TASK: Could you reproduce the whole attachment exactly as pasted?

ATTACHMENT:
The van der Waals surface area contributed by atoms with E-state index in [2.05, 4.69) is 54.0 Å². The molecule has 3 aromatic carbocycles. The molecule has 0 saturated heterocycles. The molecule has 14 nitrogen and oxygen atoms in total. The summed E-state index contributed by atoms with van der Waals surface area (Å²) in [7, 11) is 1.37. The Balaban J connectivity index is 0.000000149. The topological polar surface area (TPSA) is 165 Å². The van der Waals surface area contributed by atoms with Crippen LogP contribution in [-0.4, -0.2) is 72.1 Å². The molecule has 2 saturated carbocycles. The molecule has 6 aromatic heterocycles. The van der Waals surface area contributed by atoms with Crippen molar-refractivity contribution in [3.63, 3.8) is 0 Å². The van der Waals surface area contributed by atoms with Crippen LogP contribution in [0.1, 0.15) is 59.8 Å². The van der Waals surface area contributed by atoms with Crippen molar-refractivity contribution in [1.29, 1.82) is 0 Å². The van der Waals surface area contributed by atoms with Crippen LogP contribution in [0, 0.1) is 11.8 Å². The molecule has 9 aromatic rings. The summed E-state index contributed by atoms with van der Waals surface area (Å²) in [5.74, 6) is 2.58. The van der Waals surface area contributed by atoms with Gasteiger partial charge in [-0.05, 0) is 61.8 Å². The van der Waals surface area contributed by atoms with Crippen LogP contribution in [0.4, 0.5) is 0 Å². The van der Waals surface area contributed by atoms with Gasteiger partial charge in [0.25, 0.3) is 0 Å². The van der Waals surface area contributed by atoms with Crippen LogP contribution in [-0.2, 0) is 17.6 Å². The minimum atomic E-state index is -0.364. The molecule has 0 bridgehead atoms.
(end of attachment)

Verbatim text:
The van der Waals surface area contributed by atoms with E-state index in [2.05, 4.69) is 54.0 Å². The molecule has 3 aromatic carbocycles. The molecule has 0 saturated heterocycles. The molecule has 14 nitrogen and oxygen atoms in total. The summed E-state index contributed by atoms with van der Waals surface area (Å²) in [7, 11) is 1.37. The Balaban J connectivity index is 0.000000149. The topological polar surface area (TPSA) is 165 Å². The van der Waals surface area contributed by atoms with Crippen LogP contribution in [-0.4, -0.2) is 72.1 Å². The molecule has 2 saturated carbocycles. The molecule has 6 aromatic heterocycles. The van der Waals surface area contributed by atoms with Crippen molar-refractivity contribution in [3.63, 3.8) is 0 Å². The van der Waals surface area contributed by atoms with Crippen LogP contribution in [0.1, 0.15) is 59.8 Å². The van der Waals surface area contributed by atoms with Crippen molar-refractivity contribution in [1.29, 1.82) is 0 Å². The van der Waals surface area contributed by atoms with Crippen LogP contribution in [0, 0.1) is 11.8 Å². The molecule has 9 aromatic rings. The summed E-state index contributed by atoms with van der Waals surface area (Å²) in [5.74, 6) is 2.58. The van der Waals surface area contributed by atoms with Gasteiger partial charge in [-0.05, 0) is 61.8 Å². The van der Waals surface area contributed by atoms with Crippen LogP contribution in [0.4, 0.5) is 0 Å². The van der Waals surface area contributed by atoms with Gasteiger partial charge in [0.25, 0.3) is 0 Å². The van der Waals surface area contributed by atoms with Crippen LogP contribution in [-0.2, 0) is 17.6 Å². The minimum atomic E-state index is -0.364. The molecule has 0 bridgehead atoms.